On Monday the 30th of November 2015, world leaders will gather together in Paris for the 21st Conference of the Parties. The purpose of the COP21 is to achieve a universal agreement on climate, with the aim of keeping global warming below 2°C.
Mark Kenber, CEO at “The Climate Group”, writes about the upcoming event and shows some signs of optimism, as he says that
we are in a much better position than we were in the lead-up to the last major attempt to secure a successor to the Kyoto Protocol, in 2009 at COP15 in Copenhagen.
And it seems he is right, since 158 countries, representing the 88% of the world’s population and almost the 90% of all greenhouse gas emissions production, have submitted their INDCs so far. Intended Nationally Determined Contributions are climate plans in which countries explain how they are going to reduce carbon emissions and which are going to be independent of what will be agreed at COP21.
In September, during the latest EU Environment Council, the European Union remarked that the Paris agreement should be ambitious and legally binding. This statement is echoed by the China’s chief climate negotiator, Xie Zhenhua, who pushes for a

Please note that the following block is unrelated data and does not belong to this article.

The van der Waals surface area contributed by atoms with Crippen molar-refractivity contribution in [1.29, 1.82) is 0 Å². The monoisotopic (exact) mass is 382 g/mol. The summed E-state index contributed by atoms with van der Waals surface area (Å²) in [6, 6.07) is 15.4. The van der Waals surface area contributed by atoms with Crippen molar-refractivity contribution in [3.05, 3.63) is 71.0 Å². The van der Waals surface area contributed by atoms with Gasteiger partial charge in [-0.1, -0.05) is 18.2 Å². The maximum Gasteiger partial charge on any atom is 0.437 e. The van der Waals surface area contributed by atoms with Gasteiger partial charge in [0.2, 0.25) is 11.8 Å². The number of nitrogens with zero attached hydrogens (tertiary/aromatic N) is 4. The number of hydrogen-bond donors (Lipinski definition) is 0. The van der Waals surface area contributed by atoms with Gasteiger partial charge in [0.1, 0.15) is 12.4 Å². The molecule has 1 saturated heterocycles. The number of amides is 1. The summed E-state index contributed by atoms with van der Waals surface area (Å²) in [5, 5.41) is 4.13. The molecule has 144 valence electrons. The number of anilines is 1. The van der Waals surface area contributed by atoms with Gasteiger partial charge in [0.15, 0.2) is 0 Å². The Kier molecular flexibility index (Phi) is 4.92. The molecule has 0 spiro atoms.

powerful, ambitious and legally binding deal as well. Not only. Zhenhua also remarks the need for the so-called developed countries to do their parts to support developing countries to reduce carbon emissions, through the USD 100 billion plan.
The UNFCCC has recently published a new report titled “Climate Action Now. Summary for Policymakers 2015“, which stresses the urgency of the need to move towards a low carbon economy in order to keep global warming below 2 °C. According to the UNFCCC, a combined action from both countries and non-state actors – such as investors, businesses, NGOs – is required to bring technology and policies to foster emissions reduction.
Many good and important initiatives have been carried out around the world so far, but there is still much to do.
UNFCCC calls for example for a scaling up of low carbon investments, underlining the co-benefits deriving from this action, such as the major energy security, the major energy access – we should not forget that today nearly 1.3 billion people in the world do not have access to electricity – and a general health improvement.
One of the main solutions to achieve a low carbon economy is represented by renewable energy, a sector that, excluding water power, accounted for the 9% of global electricity generation in 2014, with an increase in investments of 500% since 2004. This call for the improvement of renewables comes also from the new WBCSD report, where sixteen leading companies call to double renewable energy capacity by 2025. The report underlines that scaling up renewables would facilitate the achievement of the 2°C target, and in addition to this, it demonstrates that renewable energy is feasible, reliable, increasingly competitive and an economically viable solution.
To know something more about decarbonisation and climate action, there is nothing left to do but wait for the COP21.
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